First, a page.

2)      Cats, dogs and babies often naturally curl up in the foetal position. You should too in an earthquake.  It is a natural safety/survival instinct.  You can survive in a smaller void.  Get next to an object, next to a sofa, next to a bed, next to a large bulky object that will compress slightly but leave a void next to it.

3)      Wooden buildings are the safest type of construction to be in during an earthquake.  Wood is flexible and moves with the force of the earthquake.  If the wooden building does collapse, large survival voids are created. Also, the wooden building has less concentrated, crushing weight.  Brick buildings will break into individual bricks. Bricks will cause many injuries but less squashed bodies than concrete slabs.

4)      If you are in bed during the night and an earthquake occurs, simply roll off the bed.  A safe void will exist around the bed.  Hotels can achieve a much greater survival rate in earthquakes, simply by posting a sign on the back of the door of every room telling occupants to lie down on the floor, next to the bottom of the bed during an earthquake.

5)      If an earthquake happens and you cannot easily escape by getting out the door or window, then lie down and curl up in the foetal position next to a sofa, or large chair.


6)      Most everyone who gets under a doorway when buildings collapse is killed.  How?  If you stand under a doorway and the doorjamb falls forward or backward you will be crushed by the ceiling above.  If the door jam falls sideways you will be cut in half by the doorway.  In either case, you will be killed!

7)      Never go to the stairs.  The stairs have a different 'moment of frequency' (they swing separately from the main part of the building).  The stairs and remainder of the building continuously bump into each other until structural failure of the stairs takes place. The people who get on stairs before they fail are chopped up by the stair treads - horribly mutilated. Even if the building doesn't collapse, stay away from the stairs.  The stairs are a likely part of the building to be damaged.  Even if the stairs are not collapsed by the earthquake, they may collapse later when overloaded by fleeing people. They should always be checked for safety, even when the rest of the building is not damaged.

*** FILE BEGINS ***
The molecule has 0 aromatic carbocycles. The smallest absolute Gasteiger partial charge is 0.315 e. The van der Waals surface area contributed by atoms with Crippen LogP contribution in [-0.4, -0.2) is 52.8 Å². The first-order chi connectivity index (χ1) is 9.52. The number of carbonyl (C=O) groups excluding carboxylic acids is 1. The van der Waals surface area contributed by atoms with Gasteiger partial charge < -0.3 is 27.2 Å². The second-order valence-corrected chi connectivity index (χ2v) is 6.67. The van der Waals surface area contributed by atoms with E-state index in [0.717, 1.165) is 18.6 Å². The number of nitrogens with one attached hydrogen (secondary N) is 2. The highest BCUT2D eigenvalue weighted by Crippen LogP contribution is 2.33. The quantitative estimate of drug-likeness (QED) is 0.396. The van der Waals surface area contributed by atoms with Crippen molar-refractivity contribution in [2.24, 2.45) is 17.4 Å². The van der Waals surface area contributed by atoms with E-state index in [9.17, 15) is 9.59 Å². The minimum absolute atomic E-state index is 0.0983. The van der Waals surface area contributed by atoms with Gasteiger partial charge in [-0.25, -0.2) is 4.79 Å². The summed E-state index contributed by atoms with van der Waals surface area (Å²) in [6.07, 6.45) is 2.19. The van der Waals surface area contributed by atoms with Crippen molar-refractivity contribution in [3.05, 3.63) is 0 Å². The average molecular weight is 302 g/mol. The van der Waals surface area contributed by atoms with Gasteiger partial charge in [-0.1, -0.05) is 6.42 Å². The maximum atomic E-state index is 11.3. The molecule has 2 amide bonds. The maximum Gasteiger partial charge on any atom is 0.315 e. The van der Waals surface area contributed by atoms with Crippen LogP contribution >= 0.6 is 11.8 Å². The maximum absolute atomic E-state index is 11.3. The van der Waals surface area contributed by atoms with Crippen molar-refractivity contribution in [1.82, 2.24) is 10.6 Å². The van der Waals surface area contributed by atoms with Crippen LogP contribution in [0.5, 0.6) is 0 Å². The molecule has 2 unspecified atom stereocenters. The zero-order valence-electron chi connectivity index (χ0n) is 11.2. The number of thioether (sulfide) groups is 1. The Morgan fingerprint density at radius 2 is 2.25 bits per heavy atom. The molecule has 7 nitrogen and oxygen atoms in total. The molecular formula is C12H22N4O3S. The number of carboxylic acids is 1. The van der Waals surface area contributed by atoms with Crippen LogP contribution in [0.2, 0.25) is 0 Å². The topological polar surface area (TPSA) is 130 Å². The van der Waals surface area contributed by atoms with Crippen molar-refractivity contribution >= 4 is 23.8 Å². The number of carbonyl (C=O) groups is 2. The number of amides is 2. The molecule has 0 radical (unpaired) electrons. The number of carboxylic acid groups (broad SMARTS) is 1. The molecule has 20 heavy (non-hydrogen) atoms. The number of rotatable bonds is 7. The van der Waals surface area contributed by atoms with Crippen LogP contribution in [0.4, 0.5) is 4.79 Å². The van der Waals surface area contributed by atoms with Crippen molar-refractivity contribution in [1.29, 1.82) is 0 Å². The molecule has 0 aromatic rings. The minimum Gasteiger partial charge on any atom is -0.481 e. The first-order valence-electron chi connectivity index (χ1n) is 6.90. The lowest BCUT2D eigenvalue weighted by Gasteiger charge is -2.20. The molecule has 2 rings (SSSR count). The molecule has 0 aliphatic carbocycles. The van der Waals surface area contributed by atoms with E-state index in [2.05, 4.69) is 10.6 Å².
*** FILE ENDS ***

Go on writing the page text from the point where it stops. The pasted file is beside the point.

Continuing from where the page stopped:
8)      Get near the outer walls of buildings or outside of them if possible - It is much better to be near the outside of the building rather than the interior.  The farther inside you are from the outside perimeter of the building the greater the probability that your escape route will be blocked.

9)      People inside of their vehicles are crushed when the road above falls in an earthquake and crushes their vehicles; which is exactly what happened with the slabs between the decks of the Nimitz Freeway.  The victims of the San Francisco earthquake all stayed inside of their vehicles.  They were all killed.  They could have easily survived by getting out and sitting or lying next to their vehicles.  Everyone killed would have survived if they had been able to get out of their cars and sit or lie next to them.  All the crushed cars had voids 3 feet high next to them, except for the cars that had columns fall directly across them.

10)     I discovered, while crawling inside of collapsed newspaper offices and other offices with a lot of paper, that paper does not compact. Large voids are found surrounding stacks of paper.

Spread the word and save someone's life...

Danger of Heat Waves

Graham Marshall - Friday, February 03, 2012

As we enter February in Australia, with the mercury rising to its summer high point; it is worth considering how high ambient temperature is probably the most under-rated natural hazard in both Australia and the USA.

Unlike "active" natural hazards such as tropical cyclones, tornados and lightning storms, heat-waves are seen as simply "passive" weather.

But research (Coates, 1996; and Andrews, 1994) clearly shows that heat waves kill more people than any other natural hazard experienced in Australia.

In the period from 1803 (when Australian records began) to 1992, at least 4287 people died as a direct result of heat waves.

That figure is almost twice the number of deaths attributed to either cyclones or floods over the same time period.

In the USA, heat waves are the second ranked cause of deaths resulting from a natural hazard, killing more people than hurricanes, tornadoes, lightning and floods combined.